Books: Circles of Perdition

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(4 of 9)

"A murmur ran through the court which was horrified. ... In effect, the young man was saying, 'I insist on being hanged by the neck in three weeks' time,' and the strength of his desire to die was forcing his weak voice through his shuddering lips and ignoring his pain, which was great, for he was blasted by what he did. He was like an insect that falls on a hot stove and is withered, and what he did felt like an act of cruelty to the whole court. It rejected the life that was in all of us."

The Pit. Circle No. 4 is the pit. Here, in that ambiguous clarity which Milton called "no light but rather darkness visible," are two architects of betrayal. These men committed not the treason of the unlighted mind, like Kenneth Edward or Herbert George, nor the treason of depravity like John Amery, but the fully conscious treason of ideas. One was a Communist. One was a Fascist.

"Not guilty," pled Dr. Alan Nunn May.

He could scarcely force the plea between his chattering teeth. He was glazed with sweat. ". . . His body assumed without shame the very shape of fear. In his cringing motions, however, there were indications of an extreme fineness of intellect, unfoldings of a lacework of perceptions, of associations, of interpretations, which made the Nazi-Fascists seem like hogs rooting among the simple unimproved beech-mast of the world. No matter how he stooped and wavered, out of his head proceeded mental patterns intricate and brilliant as the etchings of frost on a winter pane. Surely the others, the Nazi-Fascists, were not fully human. But neither was he."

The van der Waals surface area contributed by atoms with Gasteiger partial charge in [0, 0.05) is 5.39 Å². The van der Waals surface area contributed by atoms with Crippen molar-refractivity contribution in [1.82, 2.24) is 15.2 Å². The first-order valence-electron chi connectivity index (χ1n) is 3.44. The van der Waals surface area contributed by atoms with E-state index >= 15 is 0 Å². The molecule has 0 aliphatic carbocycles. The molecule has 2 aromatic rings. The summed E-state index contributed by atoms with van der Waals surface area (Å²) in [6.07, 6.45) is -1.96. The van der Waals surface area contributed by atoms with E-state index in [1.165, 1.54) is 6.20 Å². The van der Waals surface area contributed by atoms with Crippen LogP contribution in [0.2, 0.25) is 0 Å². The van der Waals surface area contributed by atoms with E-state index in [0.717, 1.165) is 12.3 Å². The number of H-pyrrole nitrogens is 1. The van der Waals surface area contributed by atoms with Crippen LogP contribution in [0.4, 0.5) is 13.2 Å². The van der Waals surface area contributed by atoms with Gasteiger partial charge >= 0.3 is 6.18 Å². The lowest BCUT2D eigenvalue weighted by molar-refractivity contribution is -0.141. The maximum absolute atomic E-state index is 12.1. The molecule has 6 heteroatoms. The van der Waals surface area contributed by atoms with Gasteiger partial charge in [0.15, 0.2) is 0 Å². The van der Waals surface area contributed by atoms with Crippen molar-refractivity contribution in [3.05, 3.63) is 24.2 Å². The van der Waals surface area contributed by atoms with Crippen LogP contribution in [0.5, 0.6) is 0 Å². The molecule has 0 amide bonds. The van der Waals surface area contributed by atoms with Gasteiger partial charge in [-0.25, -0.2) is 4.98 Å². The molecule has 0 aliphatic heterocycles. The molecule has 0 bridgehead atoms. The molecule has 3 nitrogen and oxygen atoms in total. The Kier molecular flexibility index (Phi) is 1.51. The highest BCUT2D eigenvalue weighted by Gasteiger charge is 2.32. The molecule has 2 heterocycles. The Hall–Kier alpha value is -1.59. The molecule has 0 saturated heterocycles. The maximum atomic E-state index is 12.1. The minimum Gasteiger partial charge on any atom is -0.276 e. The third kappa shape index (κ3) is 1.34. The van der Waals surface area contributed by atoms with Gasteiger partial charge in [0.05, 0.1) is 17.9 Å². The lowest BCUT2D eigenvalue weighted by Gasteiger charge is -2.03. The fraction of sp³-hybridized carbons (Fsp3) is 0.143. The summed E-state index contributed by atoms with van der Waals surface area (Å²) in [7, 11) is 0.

For Dr. Alan Nunn May had been for years a member of the Communist Party. He had been a lecturer on physics at the University of London. During World War II, he volunteered for service as the senior member of the nuclear physics division of the atomic bomb project. Then he had turned over to Russia samples of uranium 235 enriched and uranium 233. Says Miss West: "If Russia ever drops an atomic bomb on Great Britain or America, the blame for the death and the blindness and .the sores it scatters will rest largely on this fatuous and gifted man."

And yet: "The spectators were plainly appalled when the judge passed sentence [ten years' penal servitude] on Dr. Alan Nunn May, though none of them was his follower. ... It was the light about the man's head which made the thought of his imprisonment intolerable: the changing and complicated intellectual patterns proceeding from his brow and spelling out a meaning which men required."

The Voice. There was no such light about the head of Dr. May's pit-mate. "Not guilty," pled the scar-faced prisoner on trial for his life in London's Central Criminal Court. The little man who, in his self-conscious spruceness looked like a somewhat comic gangster, was Lord Haw Haw — William Joyce — the British Fascist who, during World War II, had nightly tried to sap his countrymen's will to survive by broadcasting defeatist propaganda from Germany.

At those two words, "not guilty" — the first words he had spoken — the spectators in the courtroom started. Few of them had ever seen the man before, but in all of them the sound of his voice touched a nerve of terrible memory.

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